Background and Objectives: Energy-based devices have been widely applied for skin ablation. A novel ablation technique based on thermomechanical principles (Tixel©) has been recently developed. The aim of this study was to examine the wound-healing process and clinical aspects after thermomechanical skin ablation.
Study Design/Materials and Methods: Six female participants were treated with Tixel© on healthy skin of the dorsal side of the right forearm in a single session with a 600 µm protrusion and 12 milliseconds pulse. The treated area was examined with confocal laser scanning microscopy on day 1, 2, 7, and 14 after treatment. Clinical symptoms were evaluated at the same time-points.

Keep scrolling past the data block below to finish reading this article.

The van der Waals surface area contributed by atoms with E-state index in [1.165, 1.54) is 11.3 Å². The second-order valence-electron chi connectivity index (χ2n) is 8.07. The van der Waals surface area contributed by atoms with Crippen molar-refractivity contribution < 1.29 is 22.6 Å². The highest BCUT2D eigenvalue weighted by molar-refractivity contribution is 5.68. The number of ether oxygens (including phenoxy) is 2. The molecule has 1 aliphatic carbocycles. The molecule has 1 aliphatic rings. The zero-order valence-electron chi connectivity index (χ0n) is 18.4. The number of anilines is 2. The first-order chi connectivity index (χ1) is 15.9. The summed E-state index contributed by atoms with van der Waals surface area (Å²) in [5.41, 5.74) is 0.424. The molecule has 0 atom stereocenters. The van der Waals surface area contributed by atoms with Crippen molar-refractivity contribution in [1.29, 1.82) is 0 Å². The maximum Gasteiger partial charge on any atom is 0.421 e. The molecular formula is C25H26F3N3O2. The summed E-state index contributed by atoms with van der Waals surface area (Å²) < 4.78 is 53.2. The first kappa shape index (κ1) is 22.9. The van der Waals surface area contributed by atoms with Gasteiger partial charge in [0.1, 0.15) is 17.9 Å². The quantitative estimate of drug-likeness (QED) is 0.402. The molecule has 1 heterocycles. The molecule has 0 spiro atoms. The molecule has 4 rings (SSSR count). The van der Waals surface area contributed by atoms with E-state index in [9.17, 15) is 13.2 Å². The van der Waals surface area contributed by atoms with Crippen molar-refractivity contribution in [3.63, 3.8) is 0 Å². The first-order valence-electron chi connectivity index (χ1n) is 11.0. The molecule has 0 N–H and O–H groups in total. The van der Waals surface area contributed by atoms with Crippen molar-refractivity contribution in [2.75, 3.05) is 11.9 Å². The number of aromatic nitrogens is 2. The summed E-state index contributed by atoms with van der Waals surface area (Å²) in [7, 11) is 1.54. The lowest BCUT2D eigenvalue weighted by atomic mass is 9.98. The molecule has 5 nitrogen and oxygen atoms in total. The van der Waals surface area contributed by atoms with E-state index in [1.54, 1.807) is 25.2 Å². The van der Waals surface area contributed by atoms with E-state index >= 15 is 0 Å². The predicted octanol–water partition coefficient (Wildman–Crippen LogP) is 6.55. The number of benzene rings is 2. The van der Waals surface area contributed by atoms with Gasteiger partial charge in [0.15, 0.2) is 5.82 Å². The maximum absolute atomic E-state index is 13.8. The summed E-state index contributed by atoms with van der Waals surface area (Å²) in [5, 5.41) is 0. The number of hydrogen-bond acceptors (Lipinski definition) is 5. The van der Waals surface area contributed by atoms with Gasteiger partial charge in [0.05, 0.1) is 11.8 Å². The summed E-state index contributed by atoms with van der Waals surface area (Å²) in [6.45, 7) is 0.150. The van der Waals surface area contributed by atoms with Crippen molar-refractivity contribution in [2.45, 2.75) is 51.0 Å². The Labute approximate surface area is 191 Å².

Results: All patients developed erythema and mild edema on the treated areas, which completely disappeared within 14 days. No post-inflammatory hyperpigmentation or scarring was observed. Thermomechanical skin ablation resulted in the formation of homogeneous micro-ablation zones. Two weeks after ablation, the honeycomb patterns of the epidermis in all examined layers was thoroughly restored. Thus, wound-healing was completed.
Conclusions: Wound healing after thermomechanical skin ablation is much faster compared with other fractionated ablation methods. Treatment intervals of 2–4 weeks could be recommended.